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FOR IMMEDIATE RELEASE
February 1, 2008

Gov. Blagojevich urges women to make heart health a priority and lower their risk of heart disease
The number one killer of women – heart disease took the lives of more than 14,300 Illinois women in 2005

SPRINGFIELD – In honor of National Wear Red Day today, Governor Rod R. Blagojevich urged women today to take control of their health and lower their risk of heart disease – the number one killer of American women.  In fact, one in every four women dies of heart disease.  The latest statistics show that more than 14,300 women in Illinois died from heart disease in 2005.  National Wear Red Day is a day when women and men across the country wear red to show their support for this life-saving women’s heart disease awareness campaign.  To help increase awareness in Illinois of women’s heart disease, Gov. Blagojevich proclaimed February “Women’s Healthy Heart Month.”
 
“Too many women in Illinois are lost every year to heart disease. We need to make sure every woman knows about the risks of heart disease and how they can lower their risk of having a heart attack so they can live longer, healthier lives,” said Gov. Blagojevich.
 
Risk factors are conditions or habits that make a person more likely to develop a disease.  They can also increase the chances that an existing disease will get worse.  Important risk factors for heart disease that women can do something about include:
  • High blood pressure
  • High blood cholesterol
  • Diabetes
  • Smoking
  • Being overweight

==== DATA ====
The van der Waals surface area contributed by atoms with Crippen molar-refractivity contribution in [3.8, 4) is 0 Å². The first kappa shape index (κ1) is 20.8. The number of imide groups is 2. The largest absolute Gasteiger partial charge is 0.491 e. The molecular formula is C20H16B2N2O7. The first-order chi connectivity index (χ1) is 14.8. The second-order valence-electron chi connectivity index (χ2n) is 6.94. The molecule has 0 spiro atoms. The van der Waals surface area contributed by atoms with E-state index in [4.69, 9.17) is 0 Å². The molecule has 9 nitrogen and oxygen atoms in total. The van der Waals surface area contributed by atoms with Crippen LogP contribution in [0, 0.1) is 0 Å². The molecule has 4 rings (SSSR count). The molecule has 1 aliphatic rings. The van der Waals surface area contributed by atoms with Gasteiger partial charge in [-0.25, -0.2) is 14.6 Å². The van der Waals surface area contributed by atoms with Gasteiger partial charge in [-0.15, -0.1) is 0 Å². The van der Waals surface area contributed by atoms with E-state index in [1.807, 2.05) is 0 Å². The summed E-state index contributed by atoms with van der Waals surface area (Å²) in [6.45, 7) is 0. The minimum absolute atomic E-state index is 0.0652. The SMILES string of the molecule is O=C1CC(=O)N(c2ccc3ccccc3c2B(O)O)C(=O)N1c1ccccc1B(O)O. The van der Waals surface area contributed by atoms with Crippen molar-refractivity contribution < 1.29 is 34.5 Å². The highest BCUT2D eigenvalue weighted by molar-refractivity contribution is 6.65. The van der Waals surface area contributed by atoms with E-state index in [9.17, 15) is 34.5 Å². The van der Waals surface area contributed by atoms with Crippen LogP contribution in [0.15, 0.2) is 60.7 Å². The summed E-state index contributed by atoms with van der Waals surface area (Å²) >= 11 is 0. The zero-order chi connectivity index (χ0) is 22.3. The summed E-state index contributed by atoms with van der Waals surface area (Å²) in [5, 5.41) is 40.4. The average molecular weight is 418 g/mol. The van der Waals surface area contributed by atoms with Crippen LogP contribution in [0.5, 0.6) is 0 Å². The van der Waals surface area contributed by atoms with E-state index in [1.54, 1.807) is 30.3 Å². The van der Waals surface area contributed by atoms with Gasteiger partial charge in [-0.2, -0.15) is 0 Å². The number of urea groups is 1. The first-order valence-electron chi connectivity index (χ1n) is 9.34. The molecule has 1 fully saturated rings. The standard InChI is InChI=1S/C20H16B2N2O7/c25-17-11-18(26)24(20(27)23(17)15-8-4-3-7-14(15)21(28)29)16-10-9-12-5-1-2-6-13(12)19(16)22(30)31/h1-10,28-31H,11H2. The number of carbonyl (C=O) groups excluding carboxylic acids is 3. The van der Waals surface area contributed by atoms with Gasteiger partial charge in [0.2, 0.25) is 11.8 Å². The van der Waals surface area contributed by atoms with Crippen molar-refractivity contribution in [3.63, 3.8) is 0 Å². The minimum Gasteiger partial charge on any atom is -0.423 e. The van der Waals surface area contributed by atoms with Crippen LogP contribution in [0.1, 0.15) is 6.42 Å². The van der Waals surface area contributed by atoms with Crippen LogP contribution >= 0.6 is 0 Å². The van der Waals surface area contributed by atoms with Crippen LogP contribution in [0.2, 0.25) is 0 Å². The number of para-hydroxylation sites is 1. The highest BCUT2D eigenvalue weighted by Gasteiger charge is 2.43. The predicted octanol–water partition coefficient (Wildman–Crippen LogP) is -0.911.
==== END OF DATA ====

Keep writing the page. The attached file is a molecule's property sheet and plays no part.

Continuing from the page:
• Being physically inactive
Some risk factors, such as age and family history of early heart disease, can't be changed.  For women, age becomes a risk factor at 55.
 
“National Wear Red Day is the perfect opportunity to give women an urgent wake-up call about the risks of heart disease.  Most women fail to make the connection between risk factors and their personal risk of developing heart disease.  We need to make sure women are taking their risk of this disease personally.  Women need to take the information they learn about heart disease and apply it to themselves and look at what risk factors they may have and work to reduce them,” said Illinois Department of Public Health Director Dr. Damon T. Arnold
 
“We greatly appreciate Gov. Blagojevich’s efforts to engage Illinoisans in National Wear Red Day for Women.  Heart disease is the number one killer of women and more women die of cardiovascular disease than the next five causes of death combined.  But the good news is that heart disease is largely preventable.  Influential partners, such as the State, are critical in helping us spread the message to women across Illinois to 'go red.'  Our goal is to have women educate themselves about their risk for heart disease and to take action to reduce their risk,” stated Peggy Jones, Senior Director of Statewide Alliances and Cultural Health Initiatives for the American Heart Association.
 
By making some of the following changes, a person can help reduce their risk of heart disease:
  • Stop smoking
  • Be more physically active
  • Eat a well balanced diet (high in fruits and vegetables and low in saturated fats and cholesterol)
  • Maintain a proper weight
  • Check blood pressure regularly
  • Visit a health care provider for a regular medical checkup
  • Reduce stress and tension
  • Limit intake of alcohol and caffeine
Gov. Blagojevich has made women’s health a priority in Illinois and strongly supports the Illinois Department of Public Health Office of Women’s Health and its administration of four specific cardiovascular programs: Heart Smart for Women, Heart Smart for Teens, LifeSmart for Women and the Illinois WISEWOMAN Program. 
 
Heart Smart for Women is a 12-week education program where participants learn the benefits of exercise and nutrition as well as how to reduce their cardiovascular risk.  Last year more than 1,200 women participated in the program and more than 70 percent of the participants reported a behavioral change at the conclusion of the series - meaning they had improved their nutrition and/or level of physical activity.  In addition, 89 percent of participants reported improved knowledge.